Posts Tagged ‘Elijah’

“Glory to God in the Highest,” Day 7: They Went with Haste

December 7, 2016

I recently created a 31-day Advent/Christmas devotional booklet for my church called “Glory to God in the Highest.” I will be posting a devotional from it each day between now and the end of the year. Enjoy!

Scripture: Luke 2:15-20; 9:51-56

glory_cover_finalIn Luke 9:51-56, when Jesus and the disciples were passing through a Samaritan village on their way to Jerusalem, the Samaritans reject them. They won’t let them stay in their town. This gives James and John a brilliant idea: “Lord, do you want to tell fire to come down from heaven and consume them?”

Their suggestion is not without precedent. In 2 Kings 1, an evil king named Ahaziah sends soldiers to arrest the prophet Elijah. Elijah is sitting on a hill when the commanding officer says, “O man of God, the king says to come down.” Elijah says, “If I am a man of God, let fire come down from heaven and consume you and your men.” And that’s exactly what happens. Twice.

To their credit, at least James and John know that Jesus is much greater than Elijah. And since that’s true, why shouldn’t the fire of God’s judgment fall on these Samaritans who’ve rejected him?

Of course, this is unimaginable to us. We hear this story and feel morally superior to James and John. After all, we would never want the fire of God’s judgment to come down and consume people who reject Jesus Christ. Right?

Before you answer, consider this: At this moment, there are tens of thousands of people within a few miles of our church who are currently rejecting Jesus Christ. What do we believe will happen to them if they persist in their unbelief?

Unless we make sharing the gospel with them our highest priority, aren’t we saying—either out of fear, indifference, or benign neglect—that we’re O.K. with the fire of God’s judgment falling on them?

By contrast, consider the response of the shepherds when they receive the “good news of great joy” of the gospel: They go “with haste” not only to see the baby Jesus but to share what they had seen and heard with the Mary and Joseph. When they return home, they continue to praise and glorify God. They continue to share this good news with others.

If you, like the shepherds, have experienced the good news of the gospel of Jesus Christ, are you sharing this good news “with haste”? Do you make witnessing a top priority in your life? Why or why not?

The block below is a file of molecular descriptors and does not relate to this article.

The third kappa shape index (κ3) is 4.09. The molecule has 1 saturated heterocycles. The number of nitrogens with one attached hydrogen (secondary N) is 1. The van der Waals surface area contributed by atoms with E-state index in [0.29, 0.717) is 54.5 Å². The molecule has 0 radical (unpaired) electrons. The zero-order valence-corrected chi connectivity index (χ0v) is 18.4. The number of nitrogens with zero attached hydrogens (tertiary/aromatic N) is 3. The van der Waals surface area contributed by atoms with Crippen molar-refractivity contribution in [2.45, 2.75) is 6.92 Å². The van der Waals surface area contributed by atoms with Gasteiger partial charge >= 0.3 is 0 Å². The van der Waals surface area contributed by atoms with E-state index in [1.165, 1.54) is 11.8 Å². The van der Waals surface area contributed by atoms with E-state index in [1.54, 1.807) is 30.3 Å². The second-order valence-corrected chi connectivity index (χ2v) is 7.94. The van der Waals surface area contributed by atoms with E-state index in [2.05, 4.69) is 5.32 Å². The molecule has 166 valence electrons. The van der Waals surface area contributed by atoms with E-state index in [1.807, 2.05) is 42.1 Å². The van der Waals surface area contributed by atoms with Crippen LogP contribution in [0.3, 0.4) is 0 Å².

When we feel like “total failures”

December 14, 2012
Based on the cover, not so much "for everyone" as for the really beautiful people.

Based on the cover, not so much “for everyone” as for the really beautiful people.

John Goldingay, whose For Everyone commentaries on the Old Testament I couldn’t recommend more highly, writes with candor and self-deprecation, qualities that, I hope, are reflected in my own preaching and blogging. Like Goldingay (I suspect), I tend toward self-doubt and pessimism. I’m not saying that I’m justified in this tendency. But it’s who I am. After 42 years of being this way, I’m probably not going to wake up an entirely different person.

With this in mind, you can imagine how much I appreciate this first paragraph of Goldingay’s reflection on 1 Kings 19, where Elijah runs away in fear from the murderous Jezebel:

I am inclined to think that nothing I do in seeking to fulfill my vocation achieves anything. My vocation is to help people understand the Old Testament and let their thinking and their lives be shaped by it. I am passionately committed to this task and want to carry on seeking to fulfill it rather than retire and spend more time cycling on the boardwalk, but I am inclined to think I totally fail. It is not because I am incompetent but because the odds are stacked so high by the church’s ignorance of the Old Testament, especially in our culture over recent decades. Nothing I can do, like writing all these commentaries or having four five hundred student in my classes every year, can make a significant difference. This raises the question of why I continue seeking to fulfill this vocation, and I guess the answer is contained within the question. It is my vocation.[†]

† John Goldingay, 1 & 2 Kings for Everyone (Louisville: WJK, 2011), 90.